D-Link’s HomeKit-compatible Omna 180 Cam HD gets new control features in app update — Accessory maker D-Link has updated its Omna iOS app with all new features for its Omna 180 Cam HD, one of the first internet-connected security cameras to feature Apple HomeKit support. Included in this release is support for event notifications and remote live streaming for users who don’t own a fourth-generation Apple TV or Home Hub-compatible iPad. These tentpole features initially saw release with Omna 180 Cam HD, but required Apple hardware to function.

LIFX Tile Kit boasts highly customizable LED panels with HomeKit support — Smartbulb producer LIFX has introduced another way to light up a room, with the Tile wall panels able to change color into a variety of different light patterns, all of which can be controlled via the company’s companion app or through smarthome frameworks, including Apple’s HomeKit. [Not sure if you all be able to get this in NZ, but you can get the awesome Nanoleaf Auroroa, for example at Auckland’s iStore – this features in today’s MagBytes available shortly and which I will review it fully here soon, too.]

Review: Apple Watch Series 3 with cellular further establishes an emerging computing platform — The Apple Watch Series 3 with cellular takes a major step forward in making Apple’s wrist-worn device its own independent, connected computing platform. Simply put, it’s a must-have for athletes in the Apple ecosystem, and a wearable device worth considering for many other non-fitness use cases.

Cedars-Sinai hospital’s Apple Watch app lets patients find doctors, locate clinics — Los Angeles-based Cedars-Sinai offers an Apple Watch app said to be one of the first available from a US hospital, allowing enhanced care for patients directly from their wrist.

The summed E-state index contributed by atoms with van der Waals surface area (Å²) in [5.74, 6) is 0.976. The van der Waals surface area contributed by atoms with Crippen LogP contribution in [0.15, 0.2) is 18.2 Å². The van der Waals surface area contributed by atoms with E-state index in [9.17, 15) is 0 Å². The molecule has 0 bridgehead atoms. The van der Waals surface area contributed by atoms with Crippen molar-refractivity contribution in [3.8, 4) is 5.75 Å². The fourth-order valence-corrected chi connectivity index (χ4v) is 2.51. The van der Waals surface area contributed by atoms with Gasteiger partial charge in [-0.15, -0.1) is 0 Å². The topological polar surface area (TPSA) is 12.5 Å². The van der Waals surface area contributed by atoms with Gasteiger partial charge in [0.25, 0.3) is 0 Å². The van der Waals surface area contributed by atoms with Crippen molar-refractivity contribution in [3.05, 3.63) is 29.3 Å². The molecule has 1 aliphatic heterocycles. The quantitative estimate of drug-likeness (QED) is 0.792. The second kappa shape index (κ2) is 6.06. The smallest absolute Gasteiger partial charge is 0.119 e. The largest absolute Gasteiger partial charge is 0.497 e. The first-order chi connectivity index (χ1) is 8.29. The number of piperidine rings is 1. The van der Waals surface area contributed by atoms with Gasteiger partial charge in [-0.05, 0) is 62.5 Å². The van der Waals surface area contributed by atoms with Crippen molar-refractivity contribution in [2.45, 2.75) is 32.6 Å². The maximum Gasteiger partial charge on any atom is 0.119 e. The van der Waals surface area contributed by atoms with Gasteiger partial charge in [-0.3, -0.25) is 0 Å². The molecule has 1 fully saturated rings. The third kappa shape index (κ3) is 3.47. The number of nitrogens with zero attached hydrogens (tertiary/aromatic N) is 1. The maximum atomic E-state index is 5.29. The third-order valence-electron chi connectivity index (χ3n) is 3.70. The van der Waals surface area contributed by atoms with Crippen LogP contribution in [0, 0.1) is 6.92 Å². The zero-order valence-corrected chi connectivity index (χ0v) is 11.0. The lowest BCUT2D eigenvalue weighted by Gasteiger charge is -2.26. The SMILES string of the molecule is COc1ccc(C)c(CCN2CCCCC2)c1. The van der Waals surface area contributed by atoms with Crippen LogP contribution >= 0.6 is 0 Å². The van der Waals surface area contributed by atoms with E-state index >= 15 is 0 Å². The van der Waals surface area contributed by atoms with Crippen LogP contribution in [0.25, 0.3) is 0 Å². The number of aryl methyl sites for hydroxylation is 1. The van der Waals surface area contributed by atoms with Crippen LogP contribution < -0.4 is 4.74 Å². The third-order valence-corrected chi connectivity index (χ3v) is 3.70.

Twitter pulls buggy app from Apple Watch without announcement — The latest Twitter update for the iPhone also disables its accompanying Apple Watch app, potentially as a temporary measure while the company deals with complaints about crashes.

Shot on iPhone 6, App Store games, HomeKit, Wunderlist under Microsoft, National Geographic channel

Very short, beautiful 'Shot on iPhone 6' videos now on YouTube.
Very short, beautiful ‘Shot on iPhone 6’ videos now on YouTube.

Shot on iPhone 6 —Apple has added six HD videos shot on iPhone 6 from around the world

App Store’s Games section revamps to concentrate on curated lists — The Games section of the iOS App Store has undergone a significant overhaul since mid-May, and now concentrates curated lists instead of auto-generated sections like ‘New’ and ‘What’s Hot,’ checks showed on Monday.

HomeKit accessories — The first five are here (ie, in the US). MacObserver has more info.

Popular to-do app Wunderlist plans new features under Microsoft — Microsoft has confirmed it acquired 6Wunderkinder GmbH, a German startup behind the popular Wunderlist to-do list application.